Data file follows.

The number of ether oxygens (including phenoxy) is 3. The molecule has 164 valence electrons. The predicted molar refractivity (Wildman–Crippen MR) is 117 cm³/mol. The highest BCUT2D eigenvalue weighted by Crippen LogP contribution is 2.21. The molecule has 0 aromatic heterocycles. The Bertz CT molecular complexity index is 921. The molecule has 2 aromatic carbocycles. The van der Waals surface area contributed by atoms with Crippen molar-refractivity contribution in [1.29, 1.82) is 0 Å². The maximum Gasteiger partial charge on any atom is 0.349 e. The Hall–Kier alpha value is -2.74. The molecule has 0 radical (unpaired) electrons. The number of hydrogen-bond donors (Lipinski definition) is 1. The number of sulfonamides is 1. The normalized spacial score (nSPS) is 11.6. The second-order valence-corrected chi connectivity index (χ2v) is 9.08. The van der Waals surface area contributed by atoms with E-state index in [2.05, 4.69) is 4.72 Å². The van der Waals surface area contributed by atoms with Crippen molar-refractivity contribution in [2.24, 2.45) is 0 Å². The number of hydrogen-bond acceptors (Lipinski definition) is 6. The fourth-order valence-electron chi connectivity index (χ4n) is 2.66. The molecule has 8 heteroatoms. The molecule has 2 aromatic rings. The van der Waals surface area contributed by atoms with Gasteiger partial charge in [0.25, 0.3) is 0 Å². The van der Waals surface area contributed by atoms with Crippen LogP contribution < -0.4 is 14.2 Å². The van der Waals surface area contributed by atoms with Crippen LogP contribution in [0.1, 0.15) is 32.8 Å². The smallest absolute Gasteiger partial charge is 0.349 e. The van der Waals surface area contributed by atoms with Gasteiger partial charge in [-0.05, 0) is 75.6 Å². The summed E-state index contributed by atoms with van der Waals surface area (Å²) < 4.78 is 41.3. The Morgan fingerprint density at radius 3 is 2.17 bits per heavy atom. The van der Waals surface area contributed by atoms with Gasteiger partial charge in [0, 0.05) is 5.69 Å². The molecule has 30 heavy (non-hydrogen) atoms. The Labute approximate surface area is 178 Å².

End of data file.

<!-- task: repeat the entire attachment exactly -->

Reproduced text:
The number of ether oxygens (including phenoxy) is 3. The molecule has 164 valence electrons. The predicted molar refractivity (Wildman–Crippen MR) is 117 cm³/mol. The highest BCUT2D eigenvalue weighted by Crippen LogP contribution is 2.21. The molecule has 0 aromatic heterocycles. The Bertz CT molecular complexity index is 921. The molecule has 2 aromatic carbocycles. The van der Waals surface area contributed by atoms with Crippen molar-refractivity contribution in [1.29, 1.82) is 0 Å². The maximum Gasteiger partial charge on any atom is 0.349 e. The Hall–Kier alpha value is -2.74. The molecule has 0 radical (unpaired) electrons. The number of hydrogen-bond donors (Lipinski definition) is 1. The number of sulfonamides is 1. The normalized spacial score (nSPS) is 11.6. The second-order valence-corrected chi connectivity index (χ2v) is 9.08. The van der Waals surface area contributed by atoms with E-state index in [2.05, 4.69) is 4.72 Å². The van der Waals surface area contributed by atoms with Crippen molar-refractivity contribution in [2.24, 2.45) is 0 Å². The number of hydrogen-bond acceptors (Lipinski definition) is 6. The fourth-order valence-electron chi connectivity index (χ4n) is 2.66. The molecule has 8 heteroatoms. The molecule has 2 aromatic rings. The van der Waals surface area contributed by atoms with Gasteiger partial charge in [0.25, 0.3) is 0 Å². The van der Waals surface area contributed by atoms with Crippen LogP contribution < -0.4 is 14.2 Å². The van der Waals surface area contributed by atoms with Crippen LogP contribution in [0.1, 0.15) is 32.8 Å². The smallest absolute Gasteiger partial charge is 0.349 e. The van der Waals surface area contributed by atoms with Gasteiger partial charge in [-0.05, 0) is 75.6 Å². The summed E-state index contributed by atoms with van der Waals surface area (Å²) < 4.78 is 41.3. The Morgan fingerprint density at radius 3 is 2.17 bits per heavy atom. The van der Waals surface area contributed by atoms with Gasteiger partial charge in [0, 0.05) is 5.69 Å². The molecule has 30 heavy (non-hydrogen) atoms. The Labute approximate surface area is 178 Å².